This Note focuses on the application of 35 U.S.C. ï¿½ 112ï¿½s ï¿½written descriptionï¿½ disclosure requirement to software. After tracing the contours of the modern written description requirement, it addresses the seemingly-inconsistent treatment of software and biotechnology inventions under ï¿½ 112. The Note argues that while functional written descriptions are generally held to be insufficient for biotechnology or DNA inventions (ï¿½Gene X does Yï¿½ does not pass muster), courts will allow inventions involving software to be claimed via functional descriptions (ï¿½Program X does Yï¿½ is sufficient)ï¿½a much lower descriptive bar. The note concludes that the relative predictability of software development as well as the inherently functional nature of software description account for this differing treatment, and that biotechnology inventions will require less burdensome disclosure as the predictability of that field increases.
Recent efforts to reconcile family law theory and doctrine with the lived experiences of families have focused narrowly on expanding the definition of the legal family to accommodate those in non-traditional family arrangements. By contrast, scant attention has been paid to the disjunction between lawï¿½s understanding of caregiving and how families actually function in providing care. Law understands caregiving to be the work of parents; accordingly, it creates two caregiving extremes ï¿½ one is either a parent, with the rights and responsibilities of that status, or one is a legal stranger without any entitlements. In focusing on these two poles, law disregards the caregiving continuum that exists between them. This Article explores this interpolar space and the non-parental caregivers who occupy it. Intuitively, we recognize that there are caregivers who are neither parents, nor strangers; and empirical and sociological evidence makes clear that parents do not provide care autonomously, but rather, rely on networks of non-parental caregivers. Indeed, in other doctrinal areas, like sentencing and public assistance, law acknowledges these caregiving networks explicitly. This Article calls for a theory that expands the legal construction of caregiving to accommodate the way in which parents rely on caregiving networks comprised of non-parental caregivers. Recognizing these networks, it argues, would reconcile family law with the reality of family life, while furthering family lawï¿½s stated interest in enabling and facilitating caregiving within families.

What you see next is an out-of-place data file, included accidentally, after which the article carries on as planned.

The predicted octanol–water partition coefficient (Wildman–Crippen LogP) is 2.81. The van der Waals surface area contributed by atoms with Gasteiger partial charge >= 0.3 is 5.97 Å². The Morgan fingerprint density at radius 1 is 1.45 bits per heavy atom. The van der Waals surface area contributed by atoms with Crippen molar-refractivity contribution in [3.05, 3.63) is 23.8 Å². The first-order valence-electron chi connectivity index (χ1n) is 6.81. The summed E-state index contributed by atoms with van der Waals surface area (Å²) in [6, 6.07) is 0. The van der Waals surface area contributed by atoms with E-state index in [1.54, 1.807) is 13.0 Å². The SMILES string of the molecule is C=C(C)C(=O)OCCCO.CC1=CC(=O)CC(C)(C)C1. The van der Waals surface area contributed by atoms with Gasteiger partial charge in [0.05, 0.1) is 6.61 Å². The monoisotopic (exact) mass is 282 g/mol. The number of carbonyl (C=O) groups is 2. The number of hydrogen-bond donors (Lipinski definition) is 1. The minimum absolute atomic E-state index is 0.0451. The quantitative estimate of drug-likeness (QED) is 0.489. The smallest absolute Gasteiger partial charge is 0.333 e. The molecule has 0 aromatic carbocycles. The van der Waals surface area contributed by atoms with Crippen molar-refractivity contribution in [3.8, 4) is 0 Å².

This article explores the evolving role of the U.S. Supreme Court in the politics of death. By constitutionalizing the death penalty in the 1970s, the Supreme Court unintentionally set into motion political forces that have seriously undermined the Court’s vision of a death penalty that is fairly administered and imposed only on the worst offenders. With the death penalty established as a highly salient political issue, politiciansï¿½legislators, prosecutors, and governorsï¿½have strong institutional incentives to make death sentences easier to achieve and carry out. The result of this vicious cycle is not only more executions, but less reliable determinations of who truly deserves the ultimate sanction.
The Supreme Court has recently begun to chart a differentï¿½and more promisingï¿½approach to death penalty reform. In two key areas, the Court has recently reinterpreted prior constitutional doctrines in ways that seem designed to counteract death’s politics. These rules determine the type of offenses for which death is a “cruel and unusual” sanction (the Eighth Amendment’s capital proportionality standard) and the quality of representation defendants must receive in capital cases (the Sixth Amendment’s guarantee of effective assistance of counsel). Each of these rules has been transformed from doctrines that had little effect on the administration of the death penalty into potent weapons for counteracting the politics of death and promoting the fairness and rationality of the capital sentencing process.